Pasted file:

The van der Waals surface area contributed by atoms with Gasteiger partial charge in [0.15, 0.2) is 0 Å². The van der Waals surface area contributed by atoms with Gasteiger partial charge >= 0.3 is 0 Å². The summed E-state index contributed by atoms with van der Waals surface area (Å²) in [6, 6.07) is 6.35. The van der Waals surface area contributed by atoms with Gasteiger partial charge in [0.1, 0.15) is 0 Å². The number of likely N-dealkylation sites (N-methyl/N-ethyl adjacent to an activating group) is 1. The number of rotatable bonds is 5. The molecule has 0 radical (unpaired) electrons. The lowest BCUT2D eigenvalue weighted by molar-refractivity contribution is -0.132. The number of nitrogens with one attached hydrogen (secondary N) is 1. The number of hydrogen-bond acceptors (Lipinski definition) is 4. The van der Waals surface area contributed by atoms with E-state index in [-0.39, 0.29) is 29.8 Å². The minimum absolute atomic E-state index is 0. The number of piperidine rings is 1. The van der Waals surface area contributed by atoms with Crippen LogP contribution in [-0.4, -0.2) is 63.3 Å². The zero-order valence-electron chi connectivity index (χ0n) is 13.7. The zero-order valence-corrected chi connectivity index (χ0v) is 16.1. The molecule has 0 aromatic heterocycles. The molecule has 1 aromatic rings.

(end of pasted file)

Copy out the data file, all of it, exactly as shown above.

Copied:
The van der Waals surface area contributed by atoms with Gasteiger partial charge in [0.15, 0.2) is 0 Å². The van der Waals surface area contributed by atoms with Gasteiger partial charge >= 0.3 is 0 Å². The summed E-state index contributed by atoms with van der Waals surface area (Å²) in [6, 6.07) is 6.35. The van der Waals surface area contributed by atoms with Gasteiger partial charge in [0.1, 0.15) is 0 Å². The number of likely N-dealkylation sites (N-methyl/N-ethyl adjacent to an activating group) is 1. The number of rotatable bonds is 5. The molecule has 0 radical (unpaired) electrons. The lowest BCUT2D eigenvalue weighted by molar-refractivity contribution is -0.132. The number of nitrogens with one attached hydrogen (secondary N) is 1. The number of hydrogen-bond acceptors (Lipinski definition) is 4. The van der Waals surface area contributed by atoms with E-state index in [-0.39, 0.29) is 29.8 Å². The minimum absolute atomic E-state index is 0. The number of piperidine rings is 1. The van der Waals surface area contributed by atoms with Crippen LogP contribution in [-0.4, -0.2) is 63.3 Å². The zero-order valence-electron chi connectivity index (χ0n) is 13.7. The zero-order valence-corrected chi connectivity index (χ0v) is 16.1. The molecule has 0 aromatic heterocycles. The molecule has 1 aromatic rings.